Feeling stressed? Go easy on yourself


Work-at-home arrangements can still carry stress.


Change can add stress to any family routine, but change amid a pandemic can bring stress to a whole new level.

Make sure you recognize signs of increased tension and address it before it impacts your life or health.


  • Changes in or difficulty sleeping or concentrating
  • Changes in eating patterns
  • Increased use of substances like tobacco, alcohol, caffeine
  • Increased feelings of irritation or anger
  • Feeling uncertain, nervous or anxious
  • Decreased motivation
  • Feeling tired, overwhelmed or burned out
  • Increased feelings of sadness

If you can relate to any of these, don’t worry! We can all feel stressed from time to time. But remember to take it easy on yourself and if you find these signs lingering, consider meeting with your physician or a mental health care professional.


There are things you can do to help manage your stress during difficult times.

  • Have realistic expectations. Taking too much on at once can set you up for failure. Be realistic about how much you can handle and don’t be afraid to ask others for help.
  • Check in with friends and family members. Recognize you are not alone and there are people in your corner.
  • Eat healthy, nutritious meals. Putting sugar in your gas tank may give you a quick bit of energy, but it will not sustain you for long.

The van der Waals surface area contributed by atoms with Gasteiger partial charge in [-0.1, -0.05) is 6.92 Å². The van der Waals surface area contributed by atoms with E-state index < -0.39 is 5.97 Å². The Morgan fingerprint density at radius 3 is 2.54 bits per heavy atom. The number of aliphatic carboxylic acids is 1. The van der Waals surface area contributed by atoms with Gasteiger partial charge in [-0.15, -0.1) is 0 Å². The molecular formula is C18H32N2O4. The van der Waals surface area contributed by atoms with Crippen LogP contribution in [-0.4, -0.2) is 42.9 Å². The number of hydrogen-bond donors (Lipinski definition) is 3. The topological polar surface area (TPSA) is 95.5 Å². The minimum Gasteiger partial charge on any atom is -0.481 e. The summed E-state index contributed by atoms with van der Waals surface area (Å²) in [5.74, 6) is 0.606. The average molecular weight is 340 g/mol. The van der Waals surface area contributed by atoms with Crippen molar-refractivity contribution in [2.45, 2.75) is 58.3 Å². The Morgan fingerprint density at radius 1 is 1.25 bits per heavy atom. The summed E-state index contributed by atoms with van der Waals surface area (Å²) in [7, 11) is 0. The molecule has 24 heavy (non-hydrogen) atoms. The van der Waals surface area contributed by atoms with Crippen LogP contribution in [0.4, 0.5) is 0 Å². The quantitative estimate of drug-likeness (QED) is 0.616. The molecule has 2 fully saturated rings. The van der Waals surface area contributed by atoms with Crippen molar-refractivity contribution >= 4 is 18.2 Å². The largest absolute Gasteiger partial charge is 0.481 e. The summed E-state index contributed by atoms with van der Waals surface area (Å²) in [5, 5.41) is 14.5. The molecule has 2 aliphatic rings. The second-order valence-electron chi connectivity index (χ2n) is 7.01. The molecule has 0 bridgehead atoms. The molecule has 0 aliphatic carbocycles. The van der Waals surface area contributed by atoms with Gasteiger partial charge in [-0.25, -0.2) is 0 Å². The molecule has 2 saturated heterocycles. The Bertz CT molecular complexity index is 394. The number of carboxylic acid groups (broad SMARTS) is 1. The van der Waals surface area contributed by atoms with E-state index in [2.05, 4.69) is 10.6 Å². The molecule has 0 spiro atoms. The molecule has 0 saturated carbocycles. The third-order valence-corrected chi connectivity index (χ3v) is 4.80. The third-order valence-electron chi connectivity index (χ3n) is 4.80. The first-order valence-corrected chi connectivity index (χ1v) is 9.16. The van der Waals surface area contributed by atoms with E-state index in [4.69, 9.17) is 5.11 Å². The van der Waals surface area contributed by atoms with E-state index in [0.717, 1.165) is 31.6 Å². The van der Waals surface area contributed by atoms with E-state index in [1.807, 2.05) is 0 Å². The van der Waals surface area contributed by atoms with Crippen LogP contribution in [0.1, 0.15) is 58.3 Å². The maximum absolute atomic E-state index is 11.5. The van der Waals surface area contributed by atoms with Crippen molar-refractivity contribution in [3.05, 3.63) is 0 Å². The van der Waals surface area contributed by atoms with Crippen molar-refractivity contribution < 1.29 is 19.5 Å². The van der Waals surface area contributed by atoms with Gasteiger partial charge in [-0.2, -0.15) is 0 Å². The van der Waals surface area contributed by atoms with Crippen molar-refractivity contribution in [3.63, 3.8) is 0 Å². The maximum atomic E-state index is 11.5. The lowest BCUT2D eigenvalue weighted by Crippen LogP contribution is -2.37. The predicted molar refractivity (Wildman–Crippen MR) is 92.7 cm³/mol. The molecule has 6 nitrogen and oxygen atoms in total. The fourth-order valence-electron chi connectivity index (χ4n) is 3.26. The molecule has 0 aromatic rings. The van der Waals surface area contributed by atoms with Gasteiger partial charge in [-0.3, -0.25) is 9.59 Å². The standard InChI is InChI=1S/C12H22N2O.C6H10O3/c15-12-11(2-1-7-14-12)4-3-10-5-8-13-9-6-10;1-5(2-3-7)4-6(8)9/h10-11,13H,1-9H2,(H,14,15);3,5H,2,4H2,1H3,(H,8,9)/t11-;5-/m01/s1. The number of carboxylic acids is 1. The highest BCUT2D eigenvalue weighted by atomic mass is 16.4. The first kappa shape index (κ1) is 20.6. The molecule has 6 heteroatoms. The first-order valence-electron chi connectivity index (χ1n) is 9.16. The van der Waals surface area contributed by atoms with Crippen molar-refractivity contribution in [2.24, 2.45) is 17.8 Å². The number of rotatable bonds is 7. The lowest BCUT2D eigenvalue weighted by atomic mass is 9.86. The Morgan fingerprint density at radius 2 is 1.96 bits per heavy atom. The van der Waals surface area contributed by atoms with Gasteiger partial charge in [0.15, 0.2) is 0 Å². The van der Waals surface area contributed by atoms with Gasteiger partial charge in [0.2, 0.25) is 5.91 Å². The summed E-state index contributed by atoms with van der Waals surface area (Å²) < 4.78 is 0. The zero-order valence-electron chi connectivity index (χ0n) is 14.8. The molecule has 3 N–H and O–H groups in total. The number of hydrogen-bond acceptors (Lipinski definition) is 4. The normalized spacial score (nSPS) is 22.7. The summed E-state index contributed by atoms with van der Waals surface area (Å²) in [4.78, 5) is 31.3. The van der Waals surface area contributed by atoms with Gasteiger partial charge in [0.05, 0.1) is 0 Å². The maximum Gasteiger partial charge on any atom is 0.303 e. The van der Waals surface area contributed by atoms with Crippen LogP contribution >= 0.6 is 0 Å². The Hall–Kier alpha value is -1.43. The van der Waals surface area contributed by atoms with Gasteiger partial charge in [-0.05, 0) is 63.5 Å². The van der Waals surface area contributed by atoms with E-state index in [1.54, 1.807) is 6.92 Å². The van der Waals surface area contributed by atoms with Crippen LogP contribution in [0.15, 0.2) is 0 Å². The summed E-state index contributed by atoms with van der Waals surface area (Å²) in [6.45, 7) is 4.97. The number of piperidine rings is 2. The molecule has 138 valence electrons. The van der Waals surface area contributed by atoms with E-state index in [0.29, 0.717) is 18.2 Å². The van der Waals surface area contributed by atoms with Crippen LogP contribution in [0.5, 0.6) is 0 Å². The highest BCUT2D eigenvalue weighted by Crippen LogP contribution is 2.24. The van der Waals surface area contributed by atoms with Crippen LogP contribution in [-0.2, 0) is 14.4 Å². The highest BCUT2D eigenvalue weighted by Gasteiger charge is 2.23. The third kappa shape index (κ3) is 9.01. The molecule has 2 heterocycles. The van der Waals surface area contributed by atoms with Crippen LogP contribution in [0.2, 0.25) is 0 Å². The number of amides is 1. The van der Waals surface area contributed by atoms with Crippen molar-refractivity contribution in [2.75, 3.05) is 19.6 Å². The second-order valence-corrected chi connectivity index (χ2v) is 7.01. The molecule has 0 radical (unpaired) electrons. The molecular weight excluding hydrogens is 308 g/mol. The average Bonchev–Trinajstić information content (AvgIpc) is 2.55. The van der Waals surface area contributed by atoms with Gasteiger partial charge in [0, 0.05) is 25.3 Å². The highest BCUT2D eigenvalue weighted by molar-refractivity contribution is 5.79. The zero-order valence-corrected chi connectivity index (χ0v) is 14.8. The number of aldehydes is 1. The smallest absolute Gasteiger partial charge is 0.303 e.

• Make sure to take breaks. Stretch or go for a walk to clear your mind. Not only will this help your mind and body relax, but often you will find it easier to concentrate when you return.
  • Address conflicts without adding to them. Proactively resolve conflicts in a positive manner rather than ignoring the situation and letting it fester.
  • Try to find humor, when possible. Laughing has a positive impact on our body as it releases serotonin. Plus, having a good outlook can make it easier to tackle difficult situations.
  • Reframe challenges into opportunities. Our attitude can have a big impact on how we approach life. A positive attitude can also be contagious, which is a side benefit.
  • Set good boundaries. Try your best to focus on whatever is in front of you in the moment. While at work, be at work. Once you are home, focus on home.
  • Recognize what is and is not in your control. Change what you can and let go of what is out of your hands.
  • Be kind to others. Even in the face of stress, showing kindness to others can make you feel good, and they often will respond in turn.
  • Get moving. Whether that’s working out at the gym, playing outside with the kids or getting in some steps—physical activity can help reduce stress and help you be tired at the end of the day.

Practicing these stress relieving tips might not solve the actual stressor, but it can help you maintain your physical, mental and emotional wellbeing until the stress has passed.



The Centers for Disease Control and Prevention offers these pages with more information:

Coping with Stress

Care for Yourself

Practicing Gratitude Works


Neither The Cincinnati Insurance Company, its subsidiaries or affiliates offer mental health or medical services or advice. If you find signs of stress affecting your life, consult with your physician or a mental health care professional.

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